Time to read: 8 min

Injection molding is the number one choice for producing most plastic parts that we encounter on a daily basis — and for some applications, it’s also a good choice for prototyping. The advantages of injection molding are legion, but this proven process can produce a large number of highly consistent parts in a relatively short period of time. 

Today, plastic injection molding is nearly 150 years old. It’s come a long way since its beginnings, and most of its technological improvements have occurred in the last 75 years. In 1872, John and Isaiah Hyatt invented and patented the first injection molding machine. This equipment was simple, but it allowed for the molding of buttons, combs, and other plastic parts.

Injection molding’s biggest technological breakthroughs occurred in the late 1940s thanks to James Watson Hendry, who advanced the material delivery method with the first extrusion screw-fed injection mold machine. Hendry also invented processes for gas assisted molding and drove many other advancements in the field.

Thanks to these and other efforts, injection molding has become a ubiquitous part of our everyday lives. Now that we know the origins of the production process, the rest of this article explains what goes into a successful injection molding project. And for injection molded parts with complex geometries at ridiculous speeds, create a Fictiv account and upload your part drawing today.

Injection Molding DFM
Fictiv provides expert DFM assistance for your injection molded parts.

The Injection Molding Process

Plastic injection molding is a multi-step process: 

  • Part design
  • Mold design
  • Mold creation
  • Mold preparation
  • Injection
  • Cooling
  • Ejection
  • Post molding processing

The following sections provide an overview of each step. 

Part Design

After an engineer or an inventor comes up with an idea for a new part, the next step is to create a part drawing that accounts for the manufacturing process that will be used to produce the part. For example, if a part will be injection molded, it needs to include certain features, like draft, so that the mold can separate and parts can be removed efficiently and consistently. By avoiding common design mistakes, you can achieve project success more easily.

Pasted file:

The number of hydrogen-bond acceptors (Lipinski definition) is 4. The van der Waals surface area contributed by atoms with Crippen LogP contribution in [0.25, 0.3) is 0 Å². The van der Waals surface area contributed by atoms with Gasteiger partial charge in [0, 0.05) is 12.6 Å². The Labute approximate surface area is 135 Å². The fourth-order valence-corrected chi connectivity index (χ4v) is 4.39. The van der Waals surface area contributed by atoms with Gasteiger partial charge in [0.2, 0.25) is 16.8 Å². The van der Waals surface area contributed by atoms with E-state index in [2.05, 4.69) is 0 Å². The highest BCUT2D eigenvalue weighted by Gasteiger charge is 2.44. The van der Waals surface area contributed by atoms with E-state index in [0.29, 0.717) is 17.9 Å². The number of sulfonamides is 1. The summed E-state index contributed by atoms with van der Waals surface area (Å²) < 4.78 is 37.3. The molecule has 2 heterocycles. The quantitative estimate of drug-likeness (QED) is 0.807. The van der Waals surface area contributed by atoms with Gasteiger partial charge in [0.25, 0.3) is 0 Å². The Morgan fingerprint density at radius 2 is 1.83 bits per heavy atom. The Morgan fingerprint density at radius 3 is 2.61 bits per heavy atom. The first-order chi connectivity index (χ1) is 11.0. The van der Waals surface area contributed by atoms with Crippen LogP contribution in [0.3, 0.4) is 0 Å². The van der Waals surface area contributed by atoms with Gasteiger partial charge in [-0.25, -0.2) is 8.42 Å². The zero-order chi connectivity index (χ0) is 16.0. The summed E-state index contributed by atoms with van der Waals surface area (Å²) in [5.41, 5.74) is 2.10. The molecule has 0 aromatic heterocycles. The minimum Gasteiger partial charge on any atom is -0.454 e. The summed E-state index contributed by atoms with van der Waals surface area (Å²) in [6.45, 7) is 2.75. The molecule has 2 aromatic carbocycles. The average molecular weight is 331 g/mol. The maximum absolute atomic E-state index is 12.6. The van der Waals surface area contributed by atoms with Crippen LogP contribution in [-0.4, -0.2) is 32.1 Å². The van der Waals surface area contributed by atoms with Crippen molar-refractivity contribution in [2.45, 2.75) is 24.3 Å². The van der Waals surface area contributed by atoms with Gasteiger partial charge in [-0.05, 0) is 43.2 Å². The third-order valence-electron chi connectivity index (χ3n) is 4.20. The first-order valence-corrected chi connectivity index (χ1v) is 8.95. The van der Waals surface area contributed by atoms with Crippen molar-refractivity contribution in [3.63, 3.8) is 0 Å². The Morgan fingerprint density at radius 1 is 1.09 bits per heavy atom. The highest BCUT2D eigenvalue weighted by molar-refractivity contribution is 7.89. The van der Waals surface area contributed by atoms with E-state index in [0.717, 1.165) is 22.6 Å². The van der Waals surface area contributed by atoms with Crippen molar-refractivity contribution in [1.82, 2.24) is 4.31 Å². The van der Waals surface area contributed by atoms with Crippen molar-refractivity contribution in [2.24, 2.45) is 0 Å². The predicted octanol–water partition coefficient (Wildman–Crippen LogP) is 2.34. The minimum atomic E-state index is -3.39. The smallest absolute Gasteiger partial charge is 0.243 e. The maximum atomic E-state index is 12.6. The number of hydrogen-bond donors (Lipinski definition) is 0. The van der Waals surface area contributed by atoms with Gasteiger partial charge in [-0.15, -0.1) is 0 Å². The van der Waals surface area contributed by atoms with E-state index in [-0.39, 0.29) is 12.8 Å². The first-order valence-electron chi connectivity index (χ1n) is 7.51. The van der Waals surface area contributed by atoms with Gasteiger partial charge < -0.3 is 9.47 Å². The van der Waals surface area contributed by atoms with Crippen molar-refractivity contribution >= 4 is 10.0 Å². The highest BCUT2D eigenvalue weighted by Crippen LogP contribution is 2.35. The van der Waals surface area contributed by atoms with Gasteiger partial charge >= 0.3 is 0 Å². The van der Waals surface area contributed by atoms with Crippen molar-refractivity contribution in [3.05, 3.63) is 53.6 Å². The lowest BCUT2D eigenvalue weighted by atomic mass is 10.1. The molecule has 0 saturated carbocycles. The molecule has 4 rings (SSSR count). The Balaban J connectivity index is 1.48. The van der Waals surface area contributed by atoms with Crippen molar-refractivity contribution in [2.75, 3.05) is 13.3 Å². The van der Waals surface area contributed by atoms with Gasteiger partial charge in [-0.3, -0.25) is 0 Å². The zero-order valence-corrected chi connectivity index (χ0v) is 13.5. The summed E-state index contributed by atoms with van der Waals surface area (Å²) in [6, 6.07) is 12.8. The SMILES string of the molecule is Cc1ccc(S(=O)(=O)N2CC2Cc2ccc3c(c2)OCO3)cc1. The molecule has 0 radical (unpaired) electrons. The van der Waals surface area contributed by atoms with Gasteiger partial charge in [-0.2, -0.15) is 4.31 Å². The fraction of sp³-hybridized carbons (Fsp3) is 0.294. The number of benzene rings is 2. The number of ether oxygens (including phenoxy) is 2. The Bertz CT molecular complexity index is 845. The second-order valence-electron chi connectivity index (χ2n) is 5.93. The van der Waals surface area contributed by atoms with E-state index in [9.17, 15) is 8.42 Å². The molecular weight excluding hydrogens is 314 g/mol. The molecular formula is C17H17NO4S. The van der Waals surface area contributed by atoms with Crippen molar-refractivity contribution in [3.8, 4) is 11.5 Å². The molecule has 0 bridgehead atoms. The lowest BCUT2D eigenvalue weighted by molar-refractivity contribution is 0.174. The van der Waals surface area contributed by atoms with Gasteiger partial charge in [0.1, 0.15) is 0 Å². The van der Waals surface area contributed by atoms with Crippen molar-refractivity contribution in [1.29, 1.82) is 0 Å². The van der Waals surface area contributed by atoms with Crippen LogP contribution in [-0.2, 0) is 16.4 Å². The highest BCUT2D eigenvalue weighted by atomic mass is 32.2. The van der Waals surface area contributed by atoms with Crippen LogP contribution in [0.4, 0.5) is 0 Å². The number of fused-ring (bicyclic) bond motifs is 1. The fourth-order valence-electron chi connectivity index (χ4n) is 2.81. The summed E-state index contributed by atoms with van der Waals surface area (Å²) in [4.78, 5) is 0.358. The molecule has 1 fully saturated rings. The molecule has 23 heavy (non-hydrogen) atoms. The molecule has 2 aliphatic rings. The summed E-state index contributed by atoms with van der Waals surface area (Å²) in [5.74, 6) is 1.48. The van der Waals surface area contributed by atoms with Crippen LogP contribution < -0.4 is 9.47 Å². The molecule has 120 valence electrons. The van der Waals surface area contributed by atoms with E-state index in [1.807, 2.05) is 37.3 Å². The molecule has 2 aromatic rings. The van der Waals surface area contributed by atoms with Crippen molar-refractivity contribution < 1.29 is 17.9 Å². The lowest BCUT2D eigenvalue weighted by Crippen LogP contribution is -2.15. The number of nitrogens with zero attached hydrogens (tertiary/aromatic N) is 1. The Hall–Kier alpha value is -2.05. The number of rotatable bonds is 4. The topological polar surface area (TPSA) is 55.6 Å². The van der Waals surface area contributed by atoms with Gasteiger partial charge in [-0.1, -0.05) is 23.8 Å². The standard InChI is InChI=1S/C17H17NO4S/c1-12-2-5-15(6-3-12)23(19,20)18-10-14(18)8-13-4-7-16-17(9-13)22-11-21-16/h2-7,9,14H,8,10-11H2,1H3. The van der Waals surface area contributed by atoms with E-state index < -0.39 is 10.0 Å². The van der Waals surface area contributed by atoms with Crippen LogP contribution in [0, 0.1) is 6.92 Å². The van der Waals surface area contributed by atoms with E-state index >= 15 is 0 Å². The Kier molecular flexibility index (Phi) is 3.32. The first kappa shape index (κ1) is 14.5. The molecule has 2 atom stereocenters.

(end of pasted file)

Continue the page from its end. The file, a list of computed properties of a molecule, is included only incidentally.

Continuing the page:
Mold Design

After the part design is complete, it’s time to design the mold’s negative cavity and other features. The mold designer considers what the part designer wants, but must also place various features to support injection molding, like the parting line location, which determines where the mold separates. Ejection determines how the part is pushed from the mold’s core, and gating determines how material will flow into and fill the cavity to produce the molded part.

In turn, these design recommendations and decisions are reviewed with the part designer in a process known as design for manufacturability (DFM). Once the part designer and the mold designer have agreed upon all of the features that the tool must have, the mold maker can begin the process of building the injection mold.     

Mold Creation

Injection molds can be made from aluminum or soft, semi-hardened, and hardened steels. To select the right material, mold makers consider production volumes, the type of plastic resin, and the physical characteristics of the final part. The tool is cut from solid metal using machining processes such as milling, lathe work, or electrical discharge machining (EDM)

Injection molds
Injection molds vary in terms of materials and complexity.

Mold Preparation

When all of the mold’s components are complete, they’re assembled with the tool that will be used inside of the injection molding machine. Once this assembly is complete, a technician confirms that everything on the tooling lines up correctly and fits together tightly. Even a small amount of misalignment in the mold or any of its components can lead to failure.